Please paraphrase this quote from Romeo and Juliet: I, measuring his affections by my own,That most are busied when they're most alone,Pursued my humour not pursuing his,And gladly shunned who...

Please paraphrase this quote from Romeo and Juliet:

I, measuring his affections by my own,
That most are busied when they're most alone,
Pursued my humour not pursuing his,
And gladly shunned who gladly fled from me.

2 Answers

andrewnightingale's profile pic

andrewnightingale | High School Teacher | (Level 1) Educator Emeritus

Posted on

These words are found in Act 1, Scene 1 and are a portion of Benvolio's reply to Lady Montague's inquiry about whether he had seen her son, Romeo. The lady is concerned about Romeo's whereabouts since she has just witnessed a brawl between members of her house and those belonging or loyal to the Capulet family. She may assume that he has been hurt or that he has fled. Her worry also stems from the fact that her son has been displaying unusual behavior of late and has been morose and withdrawn.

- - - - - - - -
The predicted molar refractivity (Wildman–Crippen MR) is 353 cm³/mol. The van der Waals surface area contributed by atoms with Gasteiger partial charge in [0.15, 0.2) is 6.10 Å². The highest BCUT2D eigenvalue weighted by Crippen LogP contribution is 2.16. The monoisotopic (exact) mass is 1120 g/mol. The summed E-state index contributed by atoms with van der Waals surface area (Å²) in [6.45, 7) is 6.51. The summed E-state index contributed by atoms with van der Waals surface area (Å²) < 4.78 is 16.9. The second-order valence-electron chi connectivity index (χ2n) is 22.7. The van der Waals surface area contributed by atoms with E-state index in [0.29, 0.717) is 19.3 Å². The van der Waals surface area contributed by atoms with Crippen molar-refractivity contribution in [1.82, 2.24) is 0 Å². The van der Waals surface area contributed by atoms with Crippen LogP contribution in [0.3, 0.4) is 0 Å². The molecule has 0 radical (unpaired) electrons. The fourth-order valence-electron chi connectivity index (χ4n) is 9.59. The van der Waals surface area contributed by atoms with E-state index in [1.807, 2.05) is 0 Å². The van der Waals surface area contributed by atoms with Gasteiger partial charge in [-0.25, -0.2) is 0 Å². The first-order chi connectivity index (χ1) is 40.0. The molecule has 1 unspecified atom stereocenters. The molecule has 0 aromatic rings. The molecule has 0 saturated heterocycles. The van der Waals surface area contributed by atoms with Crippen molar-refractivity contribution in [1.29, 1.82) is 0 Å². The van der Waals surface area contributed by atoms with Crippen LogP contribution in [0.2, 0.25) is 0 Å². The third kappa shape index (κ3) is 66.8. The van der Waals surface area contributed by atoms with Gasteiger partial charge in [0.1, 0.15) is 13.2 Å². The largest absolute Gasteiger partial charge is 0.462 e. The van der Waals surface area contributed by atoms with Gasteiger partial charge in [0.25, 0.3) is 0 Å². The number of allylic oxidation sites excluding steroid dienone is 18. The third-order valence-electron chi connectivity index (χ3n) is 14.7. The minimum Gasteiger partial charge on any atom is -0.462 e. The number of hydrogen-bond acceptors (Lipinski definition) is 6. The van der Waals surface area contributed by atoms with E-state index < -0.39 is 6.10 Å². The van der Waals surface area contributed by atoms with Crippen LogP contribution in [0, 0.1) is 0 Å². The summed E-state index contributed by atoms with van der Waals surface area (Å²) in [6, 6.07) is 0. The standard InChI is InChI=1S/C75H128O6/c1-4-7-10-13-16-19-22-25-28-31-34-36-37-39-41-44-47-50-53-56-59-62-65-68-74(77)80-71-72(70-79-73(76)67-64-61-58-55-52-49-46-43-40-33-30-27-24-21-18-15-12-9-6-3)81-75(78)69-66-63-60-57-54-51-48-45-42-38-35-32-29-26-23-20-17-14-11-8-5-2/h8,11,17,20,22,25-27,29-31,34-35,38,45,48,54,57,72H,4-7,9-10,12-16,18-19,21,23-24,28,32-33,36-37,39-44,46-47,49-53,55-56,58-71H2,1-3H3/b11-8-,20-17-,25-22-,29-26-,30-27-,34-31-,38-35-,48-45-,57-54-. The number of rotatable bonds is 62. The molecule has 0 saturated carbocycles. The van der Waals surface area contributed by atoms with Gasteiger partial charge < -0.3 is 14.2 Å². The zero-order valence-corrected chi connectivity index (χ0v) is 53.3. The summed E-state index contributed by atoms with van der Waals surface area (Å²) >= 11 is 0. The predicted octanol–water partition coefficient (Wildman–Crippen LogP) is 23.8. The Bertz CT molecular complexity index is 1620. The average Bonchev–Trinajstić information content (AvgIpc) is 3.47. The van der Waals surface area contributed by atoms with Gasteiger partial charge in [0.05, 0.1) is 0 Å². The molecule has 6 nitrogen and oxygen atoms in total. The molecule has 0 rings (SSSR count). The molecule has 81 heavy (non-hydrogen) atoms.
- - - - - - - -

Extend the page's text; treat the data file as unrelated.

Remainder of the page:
In his response, Benvolio states that he has seen Romeo earlier in the day but that the young Montague slipped away into the woods when he saw him approaching. 

The quote provides the reasons why Benvolio decided not to follow his friend.

I, measuring his affections by my own,
That most are busied when they're most alone,
Pursued my humour not pursuing his,
And gladly shunned who gladly fled from me.

Benvolio states that he believed that Romeo felt much the same as he did, which was to be by himself and be occupied by his thoughts. He contends that one is at one's busiest when involved in such deep thinking. He tells Lady Capulet that he decided to pursue his own pleasure and that he was happy to keep to himself by avoiding Romeo who had run away from him.

allyson's profile pic

allyson | High School Teacher | (Level 3) Assistant Educator

Posted on

\"I, measuring his affections by my own,--
That most are busied when they\'re most alone,--
Pursu\'d my humour, not pursuing his,
And gladly shunn\'d who gladly fled from me.\"

Benvolio speaks these words to Lady Montague in Act 1 scene i. She asked him if he had seen Romeo that day. Benvolio replies that he had seen Romeo walking this morning, but when Romeo saw him, he went towards the woods. In the lines you included, Benvolio is saying that he thought Romeo looked sad, and that he too is sad, and so decided not to go after him, since often when people are alone they are at their busiest (thinking/worrying about something). Instead Benvolio gladly let Romeo be alone.